Drug Development, Setbacks

Daiichi Sankyo concedes an early setback on Duchenne MD drug, but doubles down on development

Two years ago, when investigators for Daiichi Sankyo gave its experimental Duchenne muscular dystrophy drug to the very first patient in a clinical trial, the company confidently hailed the move as a big step toward a marketing approval and launch in 2020. But DMD drug development isn’t that simple.

Daiichi today said that DS-5141 — designed to spur the production of incomplete but functional dystrophin by inducing exon 45 skipping through dystrophin messenger RNA — failed an early Phase I/II study. But they’re not about to throw in the towel.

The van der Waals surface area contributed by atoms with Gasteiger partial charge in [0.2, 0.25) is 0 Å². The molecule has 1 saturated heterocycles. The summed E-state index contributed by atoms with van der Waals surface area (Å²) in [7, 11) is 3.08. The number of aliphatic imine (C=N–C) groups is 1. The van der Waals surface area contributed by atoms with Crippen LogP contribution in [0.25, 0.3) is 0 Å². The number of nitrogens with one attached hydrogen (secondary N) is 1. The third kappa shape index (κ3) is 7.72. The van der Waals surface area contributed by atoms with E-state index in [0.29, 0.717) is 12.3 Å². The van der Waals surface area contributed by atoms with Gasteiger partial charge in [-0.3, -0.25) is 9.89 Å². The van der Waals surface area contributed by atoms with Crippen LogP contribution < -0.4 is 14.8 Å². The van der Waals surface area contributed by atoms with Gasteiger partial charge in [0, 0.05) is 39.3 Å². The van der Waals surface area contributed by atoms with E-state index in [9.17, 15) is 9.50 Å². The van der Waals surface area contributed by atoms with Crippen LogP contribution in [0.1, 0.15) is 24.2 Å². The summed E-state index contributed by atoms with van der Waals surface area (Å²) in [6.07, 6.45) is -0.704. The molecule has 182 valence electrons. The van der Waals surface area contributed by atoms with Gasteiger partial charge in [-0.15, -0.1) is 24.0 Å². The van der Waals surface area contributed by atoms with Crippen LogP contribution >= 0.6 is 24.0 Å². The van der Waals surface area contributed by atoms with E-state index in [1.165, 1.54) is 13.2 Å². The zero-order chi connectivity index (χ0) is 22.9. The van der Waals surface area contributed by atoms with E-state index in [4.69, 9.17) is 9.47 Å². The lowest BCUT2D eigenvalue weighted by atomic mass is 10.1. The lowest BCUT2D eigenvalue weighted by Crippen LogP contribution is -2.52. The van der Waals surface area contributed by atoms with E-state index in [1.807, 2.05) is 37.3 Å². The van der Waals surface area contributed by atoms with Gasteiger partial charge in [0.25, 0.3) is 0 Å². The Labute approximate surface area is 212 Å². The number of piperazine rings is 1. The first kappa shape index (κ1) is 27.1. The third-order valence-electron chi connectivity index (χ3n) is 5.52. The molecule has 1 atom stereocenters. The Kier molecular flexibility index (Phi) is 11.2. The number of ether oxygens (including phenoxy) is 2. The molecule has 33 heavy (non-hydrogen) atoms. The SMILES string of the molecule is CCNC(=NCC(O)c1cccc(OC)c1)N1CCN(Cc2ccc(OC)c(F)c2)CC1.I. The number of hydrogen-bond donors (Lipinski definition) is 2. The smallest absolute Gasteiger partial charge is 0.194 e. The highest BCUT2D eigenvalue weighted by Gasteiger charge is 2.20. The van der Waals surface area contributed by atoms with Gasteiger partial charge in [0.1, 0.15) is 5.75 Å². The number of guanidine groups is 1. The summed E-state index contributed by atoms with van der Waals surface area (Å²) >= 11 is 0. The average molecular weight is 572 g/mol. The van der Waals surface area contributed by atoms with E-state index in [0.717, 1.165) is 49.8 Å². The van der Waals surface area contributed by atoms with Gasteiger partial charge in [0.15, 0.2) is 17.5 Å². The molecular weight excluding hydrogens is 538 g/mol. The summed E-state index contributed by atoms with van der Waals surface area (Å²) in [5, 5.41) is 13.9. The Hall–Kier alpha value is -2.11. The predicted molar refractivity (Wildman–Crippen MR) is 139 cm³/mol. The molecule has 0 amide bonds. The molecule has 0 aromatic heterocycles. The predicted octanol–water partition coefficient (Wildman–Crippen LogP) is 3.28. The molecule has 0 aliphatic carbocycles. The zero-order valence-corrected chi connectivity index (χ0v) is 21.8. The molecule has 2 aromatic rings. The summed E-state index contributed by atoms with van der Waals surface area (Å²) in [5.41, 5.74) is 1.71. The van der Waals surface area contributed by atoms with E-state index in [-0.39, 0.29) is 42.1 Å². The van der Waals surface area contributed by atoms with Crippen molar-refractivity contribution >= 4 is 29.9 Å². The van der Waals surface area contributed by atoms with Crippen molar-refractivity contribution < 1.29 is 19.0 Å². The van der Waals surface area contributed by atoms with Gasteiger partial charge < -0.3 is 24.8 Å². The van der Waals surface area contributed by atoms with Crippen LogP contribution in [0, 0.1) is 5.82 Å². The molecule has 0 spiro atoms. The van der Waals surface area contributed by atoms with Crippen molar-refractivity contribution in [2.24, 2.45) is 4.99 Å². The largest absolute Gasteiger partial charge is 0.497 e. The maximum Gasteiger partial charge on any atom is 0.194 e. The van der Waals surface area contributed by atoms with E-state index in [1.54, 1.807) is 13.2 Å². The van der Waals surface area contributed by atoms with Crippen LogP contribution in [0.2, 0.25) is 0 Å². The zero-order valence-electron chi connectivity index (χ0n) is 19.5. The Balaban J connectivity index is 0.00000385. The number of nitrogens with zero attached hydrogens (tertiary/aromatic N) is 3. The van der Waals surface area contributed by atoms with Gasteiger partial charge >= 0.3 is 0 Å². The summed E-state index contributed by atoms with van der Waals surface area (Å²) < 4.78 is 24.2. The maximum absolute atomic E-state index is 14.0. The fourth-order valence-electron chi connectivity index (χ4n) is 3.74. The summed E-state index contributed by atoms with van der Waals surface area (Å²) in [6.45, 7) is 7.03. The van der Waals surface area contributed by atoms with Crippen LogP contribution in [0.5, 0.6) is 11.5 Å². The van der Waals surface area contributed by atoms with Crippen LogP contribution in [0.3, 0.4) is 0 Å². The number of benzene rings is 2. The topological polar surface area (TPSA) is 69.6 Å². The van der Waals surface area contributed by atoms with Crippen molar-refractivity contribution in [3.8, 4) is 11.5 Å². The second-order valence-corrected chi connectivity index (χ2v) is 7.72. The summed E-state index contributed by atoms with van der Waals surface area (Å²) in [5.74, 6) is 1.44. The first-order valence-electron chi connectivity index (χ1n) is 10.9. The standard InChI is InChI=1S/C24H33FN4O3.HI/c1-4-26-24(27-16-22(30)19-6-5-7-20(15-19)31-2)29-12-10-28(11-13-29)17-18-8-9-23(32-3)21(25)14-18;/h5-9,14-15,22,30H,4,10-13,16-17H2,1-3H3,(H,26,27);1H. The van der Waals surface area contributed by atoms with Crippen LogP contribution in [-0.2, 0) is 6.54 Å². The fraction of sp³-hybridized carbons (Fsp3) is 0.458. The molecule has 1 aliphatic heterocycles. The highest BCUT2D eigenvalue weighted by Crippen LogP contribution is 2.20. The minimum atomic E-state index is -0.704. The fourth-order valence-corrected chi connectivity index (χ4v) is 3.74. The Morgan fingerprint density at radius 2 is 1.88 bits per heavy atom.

Dystrophin protein expression was “partially identified, but was not be clearly detected as a whole,” researchers said. They added that a secondary endpoint — the production of messenger RNA with exon 45 skipping of the dystrophin gene — did hit. And now they’ll keep studying the drug, which was given Japan’s Sakigake designation — read fast-track status with a shot at cutting the regulatory review time in half — last year.


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